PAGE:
The CFP Board is gaining adherents as its recognition rises. It’s so-called “total awareness” is now at 75% among the mass affluent, people with $100,000 to $1 million of assets. Still, Keller allows that his organization has much further to go, considering that it still has just 19% “unaided awareness.” The difference is that unaided awareness asks the investor to name the designation with no prompting.
Though 19% leaves plenty of room for improvement, it still towers above, for instance, 6% unaided awareness for the chartered financial analyst designation. None of the other 140-plus designations out there even come close.
Keller allows that an important factor in getting NAPFA on board was the relationship developed by working together on the Financial Planning Coalition.
The CFP designation now requires a bachelor’s degree and the equivalent of 18 collegiate hours of class work through the CFP Board; passing a two-day exam that 50% of takers don’t pass at any particular sitting; three years’ experience and a background check and adherence to a fiduciary standard.
But this is an area where Ron A. Rhoades, an assistant professor at Alfred State College, thinks change is required.
“If the CFP Board does not move to strengthen its fiduciary standards and their application, within a few years the CFP Board will be viewed by many as a drag upon the advancement of a true profession, and the mark will never achieve the high level of prestige, which is possible.”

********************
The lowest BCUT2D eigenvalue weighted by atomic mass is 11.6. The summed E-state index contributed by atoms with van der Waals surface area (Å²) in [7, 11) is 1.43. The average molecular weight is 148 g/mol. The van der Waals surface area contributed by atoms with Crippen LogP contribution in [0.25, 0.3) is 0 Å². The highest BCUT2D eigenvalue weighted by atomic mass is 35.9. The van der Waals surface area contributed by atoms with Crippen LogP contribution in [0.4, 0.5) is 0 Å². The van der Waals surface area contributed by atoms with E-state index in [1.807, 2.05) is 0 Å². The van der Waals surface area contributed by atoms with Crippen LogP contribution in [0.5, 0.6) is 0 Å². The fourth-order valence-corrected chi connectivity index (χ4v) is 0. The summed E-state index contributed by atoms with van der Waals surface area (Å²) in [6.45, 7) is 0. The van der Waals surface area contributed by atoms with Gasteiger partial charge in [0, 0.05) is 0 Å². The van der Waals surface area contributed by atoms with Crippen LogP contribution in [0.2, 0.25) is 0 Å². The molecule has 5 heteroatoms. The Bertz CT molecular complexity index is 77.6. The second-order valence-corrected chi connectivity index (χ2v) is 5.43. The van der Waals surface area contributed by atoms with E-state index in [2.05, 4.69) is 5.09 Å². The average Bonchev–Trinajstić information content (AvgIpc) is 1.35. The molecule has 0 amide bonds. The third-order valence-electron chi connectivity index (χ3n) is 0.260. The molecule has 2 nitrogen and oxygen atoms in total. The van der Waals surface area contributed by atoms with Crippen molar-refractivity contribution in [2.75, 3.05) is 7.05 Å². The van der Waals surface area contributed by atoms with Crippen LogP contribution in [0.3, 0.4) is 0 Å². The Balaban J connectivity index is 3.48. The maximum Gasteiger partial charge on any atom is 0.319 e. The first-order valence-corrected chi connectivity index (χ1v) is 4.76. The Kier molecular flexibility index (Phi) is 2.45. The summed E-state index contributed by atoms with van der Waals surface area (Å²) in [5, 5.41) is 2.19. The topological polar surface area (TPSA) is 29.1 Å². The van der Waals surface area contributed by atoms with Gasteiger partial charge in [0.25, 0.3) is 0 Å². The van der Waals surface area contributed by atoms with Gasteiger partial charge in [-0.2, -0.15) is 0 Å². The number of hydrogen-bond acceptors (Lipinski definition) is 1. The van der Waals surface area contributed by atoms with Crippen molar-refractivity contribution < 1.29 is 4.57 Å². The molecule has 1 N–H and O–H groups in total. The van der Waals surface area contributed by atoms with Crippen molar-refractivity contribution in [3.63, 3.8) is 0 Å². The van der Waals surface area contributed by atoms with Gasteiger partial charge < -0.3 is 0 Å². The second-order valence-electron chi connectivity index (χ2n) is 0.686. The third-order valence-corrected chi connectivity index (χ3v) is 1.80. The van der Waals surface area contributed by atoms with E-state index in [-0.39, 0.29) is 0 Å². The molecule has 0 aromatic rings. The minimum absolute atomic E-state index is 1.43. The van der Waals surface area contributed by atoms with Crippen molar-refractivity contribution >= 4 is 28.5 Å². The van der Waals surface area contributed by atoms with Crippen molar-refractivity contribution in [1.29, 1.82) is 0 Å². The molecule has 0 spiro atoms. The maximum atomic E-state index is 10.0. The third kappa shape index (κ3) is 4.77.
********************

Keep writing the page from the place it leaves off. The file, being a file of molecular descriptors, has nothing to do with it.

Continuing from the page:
Rhoades is a CFP holder and NAPFA member who was scheduled to take over that group’s leadership until a regulatory snafu derailed that plan. Ron Rhoades: Staying on at NAPFA would have given ammunition to RIA industry foes See: “:http://www.riabiz.com/a/15019505/ron-rhoades-staying-on-at-napfa-would-have-given-ammunition-to-ria-industry-foes.
Stronger than suitable
Keller says that the CFP Board is still waiting to see how the SEC sorts out the fiduciary standard but adds that the one used by his group is strong. See: How 10 top groups define 'fiduciary’.
“It’s not exactly an [Investment Advisers Act of 1940] or [Employee Retirement Income Security Act of 1974] standard,” he says. “It’s definitely stronger than a suitability standard.” See: The suitability standard, defined.
The CFP Board made its standard known in 2008 and began enforcing it in 2009.
Still, the CFP Board strives to make the fiduciary standard attainable to a wide range of advisors, according to Keller.
“We are business-model- and compensation-neutral but all CFP professionals are required to put client interests ahead of their own,” he says.
Nystrom says that NAPFA’s fiduciary standard remains steady and strong.
“Since NAPFA’s historic beginning in 1983, there have been different credentials that have qualified an advisor for membership in NAPFA. What has always remained constant is our fee-only fiduciary qualification that is the highest in the industry.”
Mentioned in this article:
National Association of Personal Finance Advisors
Top Executive: Ellen Turf
Financial Planning Association
Top Executive: Lauren S. Schadle, CAE, Executive Director and CEO